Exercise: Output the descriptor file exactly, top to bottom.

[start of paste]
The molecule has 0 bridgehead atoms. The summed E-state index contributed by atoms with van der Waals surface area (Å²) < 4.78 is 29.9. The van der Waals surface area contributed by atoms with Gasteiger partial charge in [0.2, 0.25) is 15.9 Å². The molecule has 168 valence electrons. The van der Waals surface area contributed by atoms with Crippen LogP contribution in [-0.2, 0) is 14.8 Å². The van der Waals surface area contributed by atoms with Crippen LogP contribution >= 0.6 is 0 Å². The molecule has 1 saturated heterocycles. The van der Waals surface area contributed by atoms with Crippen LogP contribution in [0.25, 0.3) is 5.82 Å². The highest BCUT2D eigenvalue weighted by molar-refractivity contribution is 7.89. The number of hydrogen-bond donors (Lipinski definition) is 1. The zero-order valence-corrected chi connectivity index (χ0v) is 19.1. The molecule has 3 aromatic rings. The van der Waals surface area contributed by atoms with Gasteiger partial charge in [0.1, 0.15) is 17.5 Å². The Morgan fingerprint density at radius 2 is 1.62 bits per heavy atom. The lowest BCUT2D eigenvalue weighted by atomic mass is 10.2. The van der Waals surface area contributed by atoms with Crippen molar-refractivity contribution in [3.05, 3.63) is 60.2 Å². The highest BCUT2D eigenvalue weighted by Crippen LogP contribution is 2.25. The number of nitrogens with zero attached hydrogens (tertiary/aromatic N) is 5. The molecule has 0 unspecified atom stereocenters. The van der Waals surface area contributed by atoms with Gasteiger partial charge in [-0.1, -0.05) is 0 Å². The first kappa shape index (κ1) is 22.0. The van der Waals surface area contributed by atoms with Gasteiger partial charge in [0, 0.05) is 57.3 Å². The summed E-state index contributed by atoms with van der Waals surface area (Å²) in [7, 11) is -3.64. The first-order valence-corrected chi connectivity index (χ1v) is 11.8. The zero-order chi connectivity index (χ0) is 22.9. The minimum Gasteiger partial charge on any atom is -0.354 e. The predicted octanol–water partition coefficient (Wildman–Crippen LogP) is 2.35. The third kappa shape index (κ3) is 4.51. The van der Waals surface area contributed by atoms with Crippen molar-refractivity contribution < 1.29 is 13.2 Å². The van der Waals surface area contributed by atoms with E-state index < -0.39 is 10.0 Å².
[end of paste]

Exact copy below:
The molecule has 0 bridgehead atoms. The summed E-state index contributed by atoms with van der Waals surface area (Å²) < 4.78 is 29.9. The van der Waals surface area contributed by atoms with Gasteiger partial charge in [0.2, 0.25) is 15.9 Å². The molecule has 168 valence electrons. The van der Waals surface area contributed by atoms with Crippen LogP contribution in [-0.2, 0) is 14.8 Å². The van der Waals surface area contributed by atoms with Crippen LogP contribution >= 0.6 is 0 Å². The molecule has 1 saturated heterocycles. The van der Waals surface area contributed by atoms with Crippen LogP contribution in [0.25, 0.3) is 5.82 Å². The highest BCUT2D eigenvalue weighted by molar-refractivity contribution is 7.89. The number of hydrogen-bond donors (Lipinski definition) is 1. The zero-order valence-corrected chi connectivity index (χ0v) is 19.1. The molecule has 3 aromatic rings. The van der Waals surface area contributed by atoms with Gasteiger partial charge in [0.1, 0.15) is 17.5 Å². The Morgan fingerprint density at radius 2 is 1.62 bits per heavy atom. The lowest BCUT2D eigenvalue weighted by atomic mass is 10.2. The van der Waals surface area contributed by atoms with Crippen molar-refractivity contribution in [3.05, 3.63) is 60.2 Å². The highest BCUT2D eigenvalue weighted by Crippen LogP contribution is 2.25. The number of nitrogens with zero attached hydrogens (tertiary/aromatic N) is 5. The molecule has 0 unspecified atom stereocenters. The van der Waals surface area contributed by atoms with Gasteiger partial charge in [-0.1, -0.05) is 0 Å². The first kappa shape index (κ1) is 22.0. The van der Waals surface area contributed by atoms with Gasteiger partial charge in [0, 0.05) is 57.3 Å². The summed E-state index contributed by atoms with van der Waals surface area (Å²) in [7, 11) is -3.64. The first-order valence-corrected chi connectivity index (χ1v) is 11.8. The zero-order chi connectivity index (χ0) is 22.9. The minimum Gasteiger partial charge on any atom is -0.354 e. The predicted octanol–water partition coefficient (Wildman–Crippen LogP) is 2.35. The third kappa shape index (κ3) is 4.51. The van der Waals surface area contributed by atoms with Crippen molar-refractivity contribution < 1.29 is 13.2 Å². The van der Waals surface area contributed by atoms with E-state index < -0.39 is 10.0 Å².